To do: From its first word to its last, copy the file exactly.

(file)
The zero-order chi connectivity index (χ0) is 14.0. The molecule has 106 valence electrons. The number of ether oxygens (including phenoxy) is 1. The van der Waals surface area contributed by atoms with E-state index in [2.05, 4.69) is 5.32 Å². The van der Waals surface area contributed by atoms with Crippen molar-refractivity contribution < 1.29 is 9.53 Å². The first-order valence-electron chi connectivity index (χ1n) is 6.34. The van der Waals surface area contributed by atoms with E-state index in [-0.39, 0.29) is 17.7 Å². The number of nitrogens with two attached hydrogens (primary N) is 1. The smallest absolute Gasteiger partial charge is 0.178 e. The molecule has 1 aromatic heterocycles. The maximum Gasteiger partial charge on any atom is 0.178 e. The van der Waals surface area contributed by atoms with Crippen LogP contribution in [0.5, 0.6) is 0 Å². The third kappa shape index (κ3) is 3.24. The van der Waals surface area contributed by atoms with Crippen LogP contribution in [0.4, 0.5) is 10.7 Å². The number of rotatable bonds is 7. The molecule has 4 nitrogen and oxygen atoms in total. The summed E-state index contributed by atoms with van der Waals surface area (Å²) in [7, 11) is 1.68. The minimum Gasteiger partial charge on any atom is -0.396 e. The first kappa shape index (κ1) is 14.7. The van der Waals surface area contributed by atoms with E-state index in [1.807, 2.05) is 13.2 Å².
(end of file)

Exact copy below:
The zero-order chi connectivity index (χ0) is 14.0. The molecule has 106 valence electrons. The number of ether oxygens (including phenoxy) is 1. The van der Waals surface area contributed by atoms with E-state index in [2.05, 4.69) is 5.32 Å². The van der Waals surface area contributed by atoms with Crippen molar-refractivity contribution < 1.29 is 9.53 Å². The first-order valence-electron chi connectivity index (χ1n) is 6.34. The van der Waals surface area contributed by atoms with E-state index in [-0.39, 0.29) is 17.7 Å². The number of nitrogens with two attached hydrogens (primary N) is 1. The smallest absolute Gasteiger partial charge is 0.178 e. The molecule has 1 aromatic heterocycles. The maximum Gasteiger partial charge on any atom is 0.178 e. The van der Waals surface area contributed by atoms with Crippen LogP contribution in [0.5, 0.6) is 0 Å². The third kappa shape index (κ3) is 3.24. The van der Waals surface area contributed by atoms with Crippen LogP contribution in [0.4, 0.5) is 10.7 Å². The number of rotatable bonds is 7. The molecule has 4 nitrogen and oxygen atoms in total. The summed E-state index contributed by atoms with van der Waals surface area (Å²) in [7, 11) is 1.68. The minimum Gasteiger partial charge on any atom is -0.396 e. The first kappa shape index (κ1) is 14.7. The van der Waals surface area contributed by atoms with E-state index in [1.807, 2.05) is 13.2 Å².